I recently gave a talk about social networking. It was at the public library where I work. We offered a free information session to the locals residents. The presentation was to inform people in the community about the social networking trend. The intended audience were those people who don’t know what it is all about, and are curious to know more.

We advertised the event well through local media. There was interest prior to the event. I had prepared a worthwhile presentation and had practice runs with library staff and family. I had a back-up plan in case of IT glitches. I knew the material. I had no bullet points and had put together a relevant and interesting presentation I thought.

I began with a video The Machine is Us/Using us by Professor Michael Wesch. I had asked for his permission trying to honour copyright and do the “right” thing. I explained the difference between Web 1.0 (the static web) and Web 2.0 (the interactive web). I gave a quick glimpse of the huge number of Web 2.0 websites online then went on to talk about the more popular ones: Facebook, Twitter, Wikipedia, Flickr, YouTube, LibraryThing, and blogging with RSS.

Of course, like any self-respecting librarian, I spoke about security, privacy, copyright, and phishing scams.

I finished my talk with a story about Gary Vaynerchuck and how he has mastered the online social networking tools making them work for him in his work as a wine merchant and now an author of Crush It and perhaps a motivational speaker. This description highlighted how the social networking tools work together: we switch seamlessly from one to the other.

So what went wrong? I had only two people in the audience. Two older people seemingly from the same demographic, but one was knowledgeable and a skilled user of these technologies while the other was still reluctant to dive in. They appeared to be interested and focused during my talk. We had a discussion afterwards that was positive and engaging.

It was a cold rainy evening. It is tuna fishing season. This community seems to be active, involved, and maybe busy enough. Maybe they all know about social networking already and don’t need to hear anything else. Somehow we missed the mark with this. This community here is very much oriented to the outdoors. Maybe that is the reason. They don’t need to go online to network socially because the life here is so present in the real world – something I value and appreciate immensely.

I must confess that I am over Facebook myself. This medium manages to have an unsettling ability to make me feel disconnected. It is not authentic. It robs me of the ability to use my bull-shit detectors to capacity. Something feels not quite right to me. Comments are misinterpreted. Harsh judgements are made by total strangers. It is unkind and shallow. We miss out on the essential communication messages read from body language, tone of voice, eye contact, and more. Our written messages lack these. Most of us lack the mastery that the wordsmiths have in illustrating our points with precision and correct grammar. Personally I feel that unless I actually know the person who I am communicating with, then any attempt at “connecting” is a pathetic waste of time; and reeks of desperation. I don’t need it. My life is full enough without this added emotional discord.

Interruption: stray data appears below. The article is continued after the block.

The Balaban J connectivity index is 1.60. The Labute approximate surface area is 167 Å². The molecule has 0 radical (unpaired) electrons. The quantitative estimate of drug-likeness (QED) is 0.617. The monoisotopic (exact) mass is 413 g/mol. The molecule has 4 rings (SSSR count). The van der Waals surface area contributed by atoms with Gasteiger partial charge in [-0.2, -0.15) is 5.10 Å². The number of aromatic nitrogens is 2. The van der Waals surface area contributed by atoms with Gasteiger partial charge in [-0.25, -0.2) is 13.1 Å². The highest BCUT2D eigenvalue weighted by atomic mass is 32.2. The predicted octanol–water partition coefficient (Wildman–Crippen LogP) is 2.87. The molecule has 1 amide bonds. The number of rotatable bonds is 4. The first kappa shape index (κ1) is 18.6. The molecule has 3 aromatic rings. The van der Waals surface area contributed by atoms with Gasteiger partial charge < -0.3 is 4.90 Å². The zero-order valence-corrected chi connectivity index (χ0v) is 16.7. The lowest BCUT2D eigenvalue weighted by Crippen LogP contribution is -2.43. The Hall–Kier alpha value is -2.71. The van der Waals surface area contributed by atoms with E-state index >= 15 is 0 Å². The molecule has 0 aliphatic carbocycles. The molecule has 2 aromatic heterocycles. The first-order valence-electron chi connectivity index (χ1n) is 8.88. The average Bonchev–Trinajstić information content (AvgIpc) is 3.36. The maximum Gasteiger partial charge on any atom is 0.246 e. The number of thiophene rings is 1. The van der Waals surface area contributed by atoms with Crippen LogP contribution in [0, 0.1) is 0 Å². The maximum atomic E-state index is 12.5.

I like reading the blogs people write because the longer discourse allows a far better insight into the person and their ideas. And I can pick and choose the ones that are of real interest to me. It is an expansive learning experience, by contrast to Facebook that has a reductionist and limiting social experience. In my talk I tried to explain the benefit of using an RSS reader like Google Reader as the convenient place to gather the blogs that you like to read – but this may have gone over their heads. Not everyone understands the powerful element of this aspect of the Web 2.0 world. And I guess not everyone is interested.

I don’t mind admitting my apparent failure here. I don’t pretend to be a motivational speaker and nor do I aspire to be one. I also feel no need to hide behind a mask of pretence by not confessing the reality of the situation. I am confident that the material was sound and my message clear. I think the audience is there but I can’t begin to guess why they stayed away in droves. I don’t take it personally. It remains a mystery.


Do you speak BureacraSpeak? Sad to say I am learning this unique language. It is tight, legalistic, compartmentalised, and full of jargon. I have had my fill of strategic plans, policies, procedures, guidelines, standards and proposals. It is a barren and arid landscape with no soul. I am amazed that anything gets accomplished at all in this environment.

Oh to return to literature that is creative, expansive, poetic, and inspirational. The reality bending ideas of Richard Bach. The colourful, detailed illustrations of beauty and lifestyle by Frances Mayes. Tales and photos from France and Italy. Stories about music, art, language and culture. Intelligent and thought provoking writing that fills your soul with possibilities. Words that celebrate the reality and beauty of life. And words that teach us how be happy.

Who would have thought that in order to maintain a library of words that fill these common and shared  literary needs, it must be done using the structure of words that are dry, meaningless and overwhelming in  their weight, seriousness and number?